www.twitch.tv##div:nth-of-type(3) > .tw-tooltip-wrapper.tw-relative.tw-inline-flex > .tw-relative.tw-overflow-hidden.tw-justify-content-center.tw-interactive.tw-inline-flex.tw-core-button--overlay.tw-core-button.tw-button-icon--overlay.tw-button-icon.tw-border-top-right-radius-medium.tw-border-top-left-radius-medium.tw-border-bottom-right-radius-medium.tw-border-bottom-left-radius-medium.tw-align-middle.tw-align-items-center > .tw-button-icon__icon > div > .tw-inline-flex.tw-icon--fill.tw-icon.tw-full-width.tw-align-items-center > .tw-aspect--align-top.tw-aspect > .tw-icon__svg
Apply changes and refresh any currently open twitch page with those nasty extensions and they should be gone for good!
Let’s start positive. I enjoyed the opening. The voice over is good. The interface is fairly intuitive and much simpler than other SCUMM (LucasArts adventure games system from Maniac Mansion) games. The game begins on the uncreatively named Loom Island. The atmosphere here is the best in the game which makes adventuring a little disappointing afterward. The puzzles are pretty simple. The fun part is understanding what each of the “drafts” you learn do. I think the game would have been improved from an atmospheric sense if the drafts used rune style glyphs instead of musical notes. It feels much more like playing a song, which of course you’re actually doing, than “weaving a draft”. The story really doesn’t make a lot of sense at all at any point in the game. The introduction is cryptic. You know it’s your birthday and for some reason all the other people from the island turn into swans and run away. They don’t explain why. They just say Loom Child something something. Can they see the future? Why didn’t they tell you about your past? Why didn’t they let him near a distaff (the ocarina of the game) ? These things are never explained.
After leaving the island you see a whirlpool in the water that can’t be passed without learning the “f” chord. I left the island the first time without this so I needed to go back. Going back seems strange because there’s an outro cinematic. Why make a big deal about me leaving if I can just row back? Anyway I went back, got the “f” chord by spinning some straw into gold which is a Rumpelstiltskin thing. It was fun remembering that but if you’d never heard the fairytale or forgetten that part then this might not make sense. I then left the island a second time, watched the same outro cinematic, defused the whirlpool and got to the other island.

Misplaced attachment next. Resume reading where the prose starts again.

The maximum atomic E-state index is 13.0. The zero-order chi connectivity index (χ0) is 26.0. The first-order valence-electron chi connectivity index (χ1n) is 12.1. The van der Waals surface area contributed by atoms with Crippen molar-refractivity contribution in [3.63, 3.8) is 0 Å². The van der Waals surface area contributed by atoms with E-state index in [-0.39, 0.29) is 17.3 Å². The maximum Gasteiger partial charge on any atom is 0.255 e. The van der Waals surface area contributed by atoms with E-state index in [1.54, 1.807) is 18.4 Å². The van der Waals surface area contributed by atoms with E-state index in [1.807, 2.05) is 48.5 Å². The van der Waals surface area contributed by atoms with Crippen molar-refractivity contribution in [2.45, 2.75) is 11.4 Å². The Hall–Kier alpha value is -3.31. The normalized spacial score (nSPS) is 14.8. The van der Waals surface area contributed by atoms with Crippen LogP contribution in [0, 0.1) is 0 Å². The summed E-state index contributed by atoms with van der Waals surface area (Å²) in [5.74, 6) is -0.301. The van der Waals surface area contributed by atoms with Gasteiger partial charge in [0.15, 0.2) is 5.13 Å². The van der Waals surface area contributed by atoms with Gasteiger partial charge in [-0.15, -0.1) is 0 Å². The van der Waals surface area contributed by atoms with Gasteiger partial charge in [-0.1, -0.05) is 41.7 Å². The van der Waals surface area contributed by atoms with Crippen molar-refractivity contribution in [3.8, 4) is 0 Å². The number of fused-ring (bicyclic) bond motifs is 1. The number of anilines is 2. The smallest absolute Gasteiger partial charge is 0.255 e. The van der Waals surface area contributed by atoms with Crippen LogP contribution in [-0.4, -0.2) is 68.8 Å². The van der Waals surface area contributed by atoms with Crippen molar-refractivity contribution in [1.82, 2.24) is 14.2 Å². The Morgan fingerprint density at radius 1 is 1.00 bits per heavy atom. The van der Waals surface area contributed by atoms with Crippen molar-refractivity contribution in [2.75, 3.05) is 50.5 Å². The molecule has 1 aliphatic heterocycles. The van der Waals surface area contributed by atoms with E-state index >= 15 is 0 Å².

On this island there is a.. city? town? mound of green glass? It introduces some characters who you don’t care about and foreshadows some war or something. There’s also a chalice made of diamond which Bobbin, oh ya you play as a hobbit name Bobbin “He’s not a hobbit!” you say? why does he sound like a hobbit and have a hobbit name? Probably just LotR stuck in their heads. Did people think hobbits had a slight British cadence before the films? Whatever. Bobbin points out that the diamond chalice in the glass guild is strange. All the art in the green glass guild is horrific for gameplay. You can’t tell where you can walk. I think I was just lucky moving through this part of the game in the intended way. This is definitely where most players would be stuck if they do get stuck.
The game moves along from here to a forest. You meet some shepherds who aren’t weavers like Bobbin but they can do some magic. It must be the same magic weavers from Loom use but for some reason Bobbin who has never practiced before today is way better at the spells than them so Bobbin’s weaver friends are implied to be much more magical I guess.
You then get picked up by a dragon and from here the game really falls apart. You don’t care about what’s going on. You don’t care about any of the people you’ve met. There’s something about this green hatted guy who gets his head knocked off wanting to raise the dead or something. It’s just not interesting at all.